Introduction: While noninvasive modalities like MR-guided focused ultrasound and radiosurgery may provide opportunities for neuromodulation, the success and risk profile will ultimately depend on optimizing targeting. Diffusion tractography based thalamic segmentation has previously been shown to be a reliable method for identifying final targets in invasive neuromodulation, namely deep brain stimulation. The objective of this study was to investigate the role of tractography-based thalamic segmentation for noninvasive neuromodulation, evaluating final MRgFUS thalamotomy sites with that predicted by the proposed imaging technique. This analysis has potential significant implications for noninvasive neuromodulation.
Methods: Fifteen patients with medically refractory essential tremor who underwent MRgFUS generated thalamotomy (ExAblate InSightec) at the University of Virginia Health System were studied. Targeting was performed using indirect targeting methodologies on baseline T1-weighted MR images obtained in all patients.
The authors retrospectively performed image analysis for each patient comparing the final thalamotomy location with the predicted optimal site based connectivity-based thalamic segmentation.
Results: Fifteen unilateral thalamotomies were performed with MRgFUS using indirect targeting. The location of the thalamotomy had a high degree of colocalization to the site predicted by connectivity-based segmentation.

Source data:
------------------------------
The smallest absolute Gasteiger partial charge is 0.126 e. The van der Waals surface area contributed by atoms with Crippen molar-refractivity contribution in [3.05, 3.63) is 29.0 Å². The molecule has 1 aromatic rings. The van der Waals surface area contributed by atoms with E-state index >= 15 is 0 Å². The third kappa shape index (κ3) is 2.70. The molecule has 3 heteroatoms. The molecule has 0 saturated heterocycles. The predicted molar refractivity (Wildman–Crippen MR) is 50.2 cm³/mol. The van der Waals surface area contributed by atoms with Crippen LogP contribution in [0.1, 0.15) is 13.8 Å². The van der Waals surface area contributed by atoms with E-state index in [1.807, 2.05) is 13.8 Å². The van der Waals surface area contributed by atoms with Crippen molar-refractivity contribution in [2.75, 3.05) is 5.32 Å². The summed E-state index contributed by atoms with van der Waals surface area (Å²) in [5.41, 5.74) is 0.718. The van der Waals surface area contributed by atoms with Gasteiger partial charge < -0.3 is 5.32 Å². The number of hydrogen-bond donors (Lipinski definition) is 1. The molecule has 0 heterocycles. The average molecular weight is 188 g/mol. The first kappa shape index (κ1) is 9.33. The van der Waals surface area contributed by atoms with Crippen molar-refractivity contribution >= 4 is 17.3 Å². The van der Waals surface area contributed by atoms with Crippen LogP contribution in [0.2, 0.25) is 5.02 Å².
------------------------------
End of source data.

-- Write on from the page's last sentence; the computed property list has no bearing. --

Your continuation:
Conclusions: This report demonstrates the patient-specific reliability of diffusion tractography based thalamic segmentation to predict final target thalamotomies generated by MRgFUS in the treatment of tremor. This imaging technique can be utilized in other noninvasive modalities such as stereotactic radiosurgery to create targets in neuromodulation that are both accurate and precise as well as specific to the patient’s anatomic variations.
Patient Care: improve targeting in neuromodulation and provide patient specific variations
Learning Objectives: By the conclusion of this session, participants should be able to 1) describe the importance of precise and accurate targeting in neuromodulation 2) describe a novel imaging method using Diffusion tractography to improve targeting